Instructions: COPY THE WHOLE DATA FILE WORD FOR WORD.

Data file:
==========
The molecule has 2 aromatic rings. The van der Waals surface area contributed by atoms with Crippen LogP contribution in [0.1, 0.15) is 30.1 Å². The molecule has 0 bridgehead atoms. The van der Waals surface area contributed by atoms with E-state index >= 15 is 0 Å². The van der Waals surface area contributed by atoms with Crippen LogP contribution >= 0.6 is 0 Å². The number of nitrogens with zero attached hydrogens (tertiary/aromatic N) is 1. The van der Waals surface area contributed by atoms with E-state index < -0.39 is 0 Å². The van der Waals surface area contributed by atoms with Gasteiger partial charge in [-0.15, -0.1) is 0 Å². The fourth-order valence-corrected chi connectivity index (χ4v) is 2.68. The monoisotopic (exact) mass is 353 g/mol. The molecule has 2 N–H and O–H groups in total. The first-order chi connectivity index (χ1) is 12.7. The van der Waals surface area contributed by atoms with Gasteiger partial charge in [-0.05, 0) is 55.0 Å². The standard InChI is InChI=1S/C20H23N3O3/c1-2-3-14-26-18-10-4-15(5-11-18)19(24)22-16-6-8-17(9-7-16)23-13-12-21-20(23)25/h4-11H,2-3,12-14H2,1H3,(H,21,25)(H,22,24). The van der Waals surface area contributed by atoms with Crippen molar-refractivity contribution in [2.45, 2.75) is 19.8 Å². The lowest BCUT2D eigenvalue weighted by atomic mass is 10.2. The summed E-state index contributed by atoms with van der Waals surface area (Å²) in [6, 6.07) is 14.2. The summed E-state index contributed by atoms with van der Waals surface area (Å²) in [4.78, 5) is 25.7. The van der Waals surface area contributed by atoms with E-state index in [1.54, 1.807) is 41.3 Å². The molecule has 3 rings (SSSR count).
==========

The molecule has 2 aromatic rings. The van der Waals surface area contributed by atoms with Crippen LogP contribution in [0.1, 0.15) is 30.1 Å². The molecule has 0 bridgehead atoms. The van der Waals surface area contributed by atoms with E-state index >= 15 is 0 Å². The van der Waals surface area contributed by atoms with Crippen LogP contribution >= 0.6 is 0 Å². The number of nitrogens with zero attached hydrogens (tertiary/aromatic N) is 1. The van der Waals surface area contributed by atoms with E-state index < -0.39 is 0 Å². The van der Waals surface area contributed by atoms with Gasteiger partial charge in [-0.15, -0.1) is 0 Å². The fourth-order valence-corrected chi connectivity index (χ4v) is 2.68. The monoisotopic (exact) mass is 353 g/mol. The molecule has 2 N–H and O–H groups in total. The first-order chi connectivity index (χ1) is 12.7. The van der Waals surface area contributed by atoms with Gasteiger partial charge in [-0.05, 0) is 55.0 Å². The standard InChI is InChI=1S/C20H23N3O3/c1-2-3-14-26-18-10-4-15(5-11-18)19(24)22-16-6-8-17(9-7-16)23-13-12-21-20(23)25/h4-11H,2-3,12-14H2,1H3,(H,21,25)(H,22,24). The van der Waals surface area contributed by atoms with Crippen molar-refractivity contribution in [2.45, 2.75) is 19.8 Å². The lowest BCUT2D eigenvalue weighted by atomic mass is 10.2. The summed E-state index contributed by atoms with van der Waals surface area (Å²) in [6, 6.07) is 14.2. The summed E-state index contributed by atoms with van der Waals surface area (Å²) in [4.78, 5) is 25.7. The van der Waals surface area contributed by atoms with E-state index in [1.54, 1.807) is 41.3 Å². The molecule has 3 rings (SSSR count).